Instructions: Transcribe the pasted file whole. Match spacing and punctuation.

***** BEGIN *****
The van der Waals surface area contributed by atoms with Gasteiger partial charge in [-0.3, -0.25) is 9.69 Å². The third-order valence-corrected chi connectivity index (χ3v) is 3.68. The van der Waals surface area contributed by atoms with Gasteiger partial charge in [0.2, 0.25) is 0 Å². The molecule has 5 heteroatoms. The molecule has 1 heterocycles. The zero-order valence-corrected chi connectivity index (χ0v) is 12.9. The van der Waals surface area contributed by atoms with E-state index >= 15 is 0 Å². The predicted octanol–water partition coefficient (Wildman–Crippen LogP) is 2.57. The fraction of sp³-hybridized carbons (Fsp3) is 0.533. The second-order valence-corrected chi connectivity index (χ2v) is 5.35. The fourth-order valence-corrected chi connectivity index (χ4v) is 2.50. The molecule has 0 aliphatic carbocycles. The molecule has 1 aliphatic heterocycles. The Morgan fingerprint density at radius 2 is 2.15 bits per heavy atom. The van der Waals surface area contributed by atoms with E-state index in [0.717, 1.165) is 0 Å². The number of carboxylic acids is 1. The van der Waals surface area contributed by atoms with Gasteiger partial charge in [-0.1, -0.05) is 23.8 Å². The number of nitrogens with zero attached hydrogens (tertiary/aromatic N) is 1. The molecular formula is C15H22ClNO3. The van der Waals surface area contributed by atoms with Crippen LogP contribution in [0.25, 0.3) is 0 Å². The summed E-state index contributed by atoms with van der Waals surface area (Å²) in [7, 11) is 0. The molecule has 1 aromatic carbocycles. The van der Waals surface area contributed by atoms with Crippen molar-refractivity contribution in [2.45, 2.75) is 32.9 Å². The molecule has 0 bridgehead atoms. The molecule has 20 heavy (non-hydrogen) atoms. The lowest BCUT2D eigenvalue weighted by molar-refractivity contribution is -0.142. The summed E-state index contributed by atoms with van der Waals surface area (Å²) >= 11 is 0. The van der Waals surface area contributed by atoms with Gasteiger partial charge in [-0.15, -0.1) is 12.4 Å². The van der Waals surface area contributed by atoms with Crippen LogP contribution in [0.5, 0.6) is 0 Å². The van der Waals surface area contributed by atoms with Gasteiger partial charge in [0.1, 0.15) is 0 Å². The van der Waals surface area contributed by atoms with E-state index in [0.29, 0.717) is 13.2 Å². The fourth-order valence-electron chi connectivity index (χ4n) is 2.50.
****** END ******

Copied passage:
The van der Waals surface area contributed by atoms with Gasteiger partial charge in [-0.3, -0.25) is 9.69 Å². The third-order valence-corrected chi connectivity index (χ3v) is 3.68. The van der Waals surface area contributed by atoms with Gasteiger partial charge in [0.2, 0.25) is 0 Å². The molecule has 5 heteroatoms. The molecule has 1 heterocycles. The zero-order valence-corrected chi connectivity index (χ0v) is 12.9. The van der Waals surface area contributed by atoms with E-state index >= 15 is 0 Å². The predicted octanol–water partition coefficient (Wildman–Crippen LogP) is 2.57. The fraction of sp³-hybridized carbons (Fsp3) is 0.533. The second-order valence-corrected chi connectivity index (χ2v) is 5.35. The fourth-order valence-corrected chi connectivity index (χ4v) is 2.50. The molecule has 0 aliphatic carbocycles. The molecule has 1 aliphatic heterocycles. The Morgan fingerprint density at radius 2 is 2.15 bits per heavy atom. The van der Waals surface area contributed by atoms with E-state index in [0.717, 1.165) is 0 Å². The number of carboxylic acids is 1. The van der Waals surface area contributed by atoms with Gasteiger partial charge in [-0.1, -0.05) is 23.8 Å². The number of nitrogens with zero attached hydrogens (tertiary/aromatic N) is 1. The molecular formula is C15H22ClNO3. The van der Waals surface area contributed by atoms with Crippen LogP contribution in [0.25, 0.3) is 0 Å². The summed E-state index contributed by atoms with van der Waals surface area (Å²) in [7, 11) is 0. The molecule has 1 aromatic carbocycles. The van der Waals surface area contributed by atoms with Crippen molar-refractivity contribution in [2.45, 2.75) is 32.9 Å². The molecule has 0 bridgehead atoms. The molecule has 20 heavy (non-hydrogen) atoms. The lowest BCUT2D eigenvalue weighted by molar-refractivity contribution is -0.142. The summed E-state index contributed by atoms with van der Waals surface area (Å²) >= 11 is 0. The van der Waals surface area contributed by atoms with Gasteiger partial charge in [-0.15, -0.1) is 12.4 Å². The van der Waals surface area contributed by atoms with Crippen LogP contribution in [0.5, 0.6) is 0 Å². The van der Waals surface area contributed by atoms with Gasteiger partial charge in [0.1, 0.15) is 0 Å². The van der Waals surface area contributed by atoms with E-state index in [0.29, 0.717) is 13.2 Å². The fourth-order valence-electron chi connectivity index (χ4n) is 2.50.